Discover more about the poem by Laurence Binyon which came to be synonymous with the commemoration of the war.
One hundred years ago, in September 1914 Laurence Binyon’s poem ‘For the Fallen’ was published by The Times newspaper following the battles at Mons and Marne. Binyon was perhaps not to know how significant these words in the fourth stanza of his poem would become, beyond commemorating these battles and the dead, in the early months of the Great War.
The surviving remains of our home front, the poppy fields of Flanders and war memorials up and down the country stand, among others, testament to the memory and sacrifices of those we have lost. Binyon could not know of the scale of sacrifice to come in the Great War and subsequent conflicts, but his words compel us to reflect on these sacrifices.
In this 100th anniversary year commemorating the start of World War One, it is as important now as it ever has been to hear these words on Armistice day, a day of peace and remembrance.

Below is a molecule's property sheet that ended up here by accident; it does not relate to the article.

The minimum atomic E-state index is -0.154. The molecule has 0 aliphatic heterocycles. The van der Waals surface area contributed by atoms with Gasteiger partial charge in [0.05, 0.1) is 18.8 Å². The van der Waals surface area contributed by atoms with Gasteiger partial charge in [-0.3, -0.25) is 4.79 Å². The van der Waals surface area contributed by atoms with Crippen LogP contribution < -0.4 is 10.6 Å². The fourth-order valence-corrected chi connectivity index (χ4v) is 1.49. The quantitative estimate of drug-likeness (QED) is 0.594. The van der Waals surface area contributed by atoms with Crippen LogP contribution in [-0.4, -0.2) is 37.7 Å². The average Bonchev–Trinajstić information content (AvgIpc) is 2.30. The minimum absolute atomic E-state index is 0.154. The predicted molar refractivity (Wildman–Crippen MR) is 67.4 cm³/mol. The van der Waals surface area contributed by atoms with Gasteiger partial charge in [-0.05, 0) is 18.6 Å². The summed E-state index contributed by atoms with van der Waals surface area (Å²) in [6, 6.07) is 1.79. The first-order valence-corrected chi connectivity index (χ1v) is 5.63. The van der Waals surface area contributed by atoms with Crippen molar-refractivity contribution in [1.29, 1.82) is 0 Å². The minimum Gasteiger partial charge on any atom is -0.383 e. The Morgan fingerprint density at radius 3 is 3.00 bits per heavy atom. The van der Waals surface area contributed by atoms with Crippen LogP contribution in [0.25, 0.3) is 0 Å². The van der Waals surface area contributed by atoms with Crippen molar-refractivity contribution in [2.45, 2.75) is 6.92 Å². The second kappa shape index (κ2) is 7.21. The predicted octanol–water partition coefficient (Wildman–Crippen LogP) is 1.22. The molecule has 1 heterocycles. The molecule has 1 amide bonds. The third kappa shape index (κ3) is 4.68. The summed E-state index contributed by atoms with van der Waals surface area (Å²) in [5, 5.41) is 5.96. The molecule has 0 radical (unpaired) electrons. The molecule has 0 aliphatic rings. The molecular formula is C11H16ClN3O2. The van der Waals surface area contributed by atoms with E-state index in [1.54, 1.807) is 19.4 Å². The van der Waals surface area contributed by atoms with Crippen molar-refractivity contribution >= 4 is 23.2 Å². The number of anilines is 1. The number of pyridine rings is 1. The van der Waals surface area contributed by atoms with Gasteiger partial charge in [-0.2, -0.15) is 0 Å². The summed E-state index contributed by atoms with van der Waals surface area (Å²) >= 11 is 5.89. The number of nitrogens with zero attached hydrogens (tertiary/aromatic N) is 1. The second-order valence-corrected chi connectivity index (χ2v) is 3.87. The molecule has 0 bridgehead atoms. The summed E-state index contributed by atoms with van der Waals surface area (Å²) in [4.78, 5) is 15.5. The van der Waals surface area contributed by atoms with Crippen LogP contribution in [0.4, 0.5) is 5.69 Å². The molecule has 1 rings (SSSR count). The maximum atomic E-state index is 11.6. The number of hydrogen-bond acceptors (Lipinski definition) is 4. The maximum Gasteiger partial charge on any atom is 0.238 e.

For the Fallen – Laurence Binyon
With proud thanksgiving, a mother for her children,
England mourns for her dead across the sea.
Flesh of her flesh they were, spirit of her spirit,
Fallen in the cause of the free.
Solemn the drums thrill: Death august and royal
Sings sorrow up into immortal spheres.
There is music in the midst of desolation
And a glory that shines upon our tears.
They went with songs to the battle, they were young,
Straight of limb, true of eye, steady and aglow.
They were staunch to the end against odds uncounted,
They fell with their faces to the foe.
They shall grow not old, as we that are left grow old:
Age shall not weary them, nor the years condemn.
At the going down of the sun and in the morning
We will remember them.
They mingle not with their laughing comrades again;
They sit no more at familiar tables of home;
They have no lot in our labour of the day-time;
They sleep beyond England's foam.
But where our desires are and our hopes profound,
Felt as a well-spring that is hidden from sight,
To the innermost heart of their own land they are known
As the stars are known to the Night;
As the stars that shall be bright when we are dust,
Moving in marches upon the heavenly plain,
As the stars that are starry in the time of our darkness,
To the end, to the end, they remain.